FSA: People of Wales urged to stop washing raw chicken
The Food Standards Agency (FSA) have issued a call for people in Wales and across the UK to stop washing raw chicken to reduce the risk of contracting campylobacter, which can lead to a potentially dangerous form of food poisoning.
The call comes as new figures released today show that 48% of people in Wales always wash chicken before cooking it.
Campylobacter is a serious issue.
Not only can it cause severe illness and death, but it costs the economy hundreds of millions of pounds a year as a result of sickness absence and the burden on the NHS.
Telling the public about the risks and how to avoid them is just one part of our plan to tackle campylobacter.
The FSA are leading a campaign that brings together the whole food chain, which includes working with farmers and producers to reduce rates of campylobacter in flocks of broiler chickens and ensuring that slaughterhouses and processors are taking steps to minimise the levels of contamination in birds.
Dr Ruth Hussey OBE, Chief Medical Officer for Wales, said:
‘In Wales, around 300 cases of food poisoning caused by campylobacter are confirmed every month. In many of these cases the washing and handling of chicken is implicated. Taking action and following the Food Standards Agency advice of ‘don’t wash raw chicken’ will help reduce the numbers of people becoming ill with this food poisoning.’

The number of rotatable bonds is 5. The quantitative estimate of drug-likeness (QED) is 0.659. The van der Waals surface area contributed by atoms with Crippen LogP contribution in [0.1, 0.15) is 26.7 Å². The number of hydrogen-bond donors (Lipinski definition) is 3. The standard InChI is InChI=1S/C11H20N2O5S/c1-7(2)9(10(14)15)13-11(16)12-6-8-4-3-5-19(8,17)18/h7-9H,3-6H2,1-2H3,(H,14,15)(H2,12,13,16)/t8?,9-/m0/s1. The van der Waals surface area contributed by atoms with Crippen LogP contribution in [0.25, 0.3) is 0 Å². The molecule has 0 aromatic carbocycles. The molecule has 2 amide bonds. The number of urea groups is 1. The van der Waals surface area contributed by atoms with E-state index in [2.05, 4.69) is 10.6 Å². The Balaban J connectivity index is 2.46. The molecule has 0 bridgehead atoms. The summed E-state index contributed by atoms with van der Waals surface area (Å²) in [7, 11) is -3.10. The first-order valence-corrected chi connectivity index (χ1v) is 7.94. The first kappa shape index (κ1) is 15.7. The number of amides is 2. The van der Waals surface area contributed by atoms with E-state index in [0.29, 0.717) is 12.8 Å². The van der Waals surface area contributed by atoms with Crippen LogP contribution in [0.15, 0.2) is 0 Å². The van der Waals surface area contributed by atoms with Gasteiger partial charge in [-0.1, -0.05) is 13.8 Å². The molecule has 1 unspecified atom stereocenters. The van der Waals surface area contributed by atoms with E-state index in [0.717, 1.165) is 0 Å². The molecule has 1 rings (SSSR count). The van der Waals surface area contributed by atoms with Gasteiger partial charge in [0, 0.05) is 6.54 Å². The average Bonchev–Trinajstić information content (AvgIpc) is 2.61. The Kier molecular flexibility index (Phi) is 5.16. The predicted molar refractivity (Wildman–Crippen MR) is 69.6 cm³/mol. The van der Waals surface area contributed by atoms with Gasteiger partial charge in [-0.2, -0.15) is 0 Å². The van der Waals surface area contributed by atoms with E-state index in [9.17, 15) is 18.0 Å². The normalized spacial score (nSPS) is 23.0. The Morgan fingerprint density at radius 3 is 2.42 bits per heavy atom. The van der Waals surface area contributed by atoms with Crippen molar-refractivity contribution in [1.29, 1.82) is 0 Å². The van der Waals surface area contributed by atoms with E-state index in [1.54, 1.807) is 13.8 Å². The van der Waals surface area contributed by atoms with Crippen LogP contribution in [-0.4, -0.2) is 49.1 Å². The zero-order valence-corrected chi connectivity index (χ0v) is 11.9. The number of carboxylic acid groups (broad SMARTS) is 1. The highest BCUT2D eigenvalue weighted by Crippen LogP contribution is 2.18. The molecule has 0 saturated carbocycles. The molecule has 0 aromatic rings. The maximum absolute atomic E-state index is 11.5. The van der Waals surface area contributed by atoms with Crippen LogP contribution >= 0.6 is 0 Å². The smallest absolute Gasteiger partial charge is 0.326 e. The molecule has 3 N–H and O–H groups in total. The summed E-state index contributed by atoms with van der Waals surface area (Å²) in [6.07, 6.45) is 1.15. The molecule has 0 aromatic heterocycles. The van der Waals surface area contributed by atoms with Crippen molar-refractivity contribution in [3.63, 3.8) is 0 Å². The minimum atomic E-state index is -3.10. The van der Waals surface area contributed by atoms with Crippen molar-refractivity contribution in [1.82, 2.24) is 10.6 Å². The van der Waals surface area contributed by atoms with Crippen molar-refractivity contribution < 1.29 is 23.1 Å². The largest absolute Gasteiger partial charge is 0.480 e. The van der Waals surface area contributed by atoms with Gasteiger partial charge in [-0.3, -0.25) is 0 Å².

A survey commissioned by the FSA found that levels of awareness of campylobacter are well below that of other forms of food poisoning. Almost 90% of people in Wales had heard of salmonella (88%) and E.coli (87%), whereas only 32% of people know about campylobacter.
The most cited reasons that the Welsh public gave for washing chicken were the removal of dirt (34%), getting rid of germs (34%), that that they had always done it (37%) and that a parent or relative did it (34%).
For more information on the FSA’s campylobacter campaign, and for guidance on the safest way to handle chicken, visit food.gov.uk/chicken
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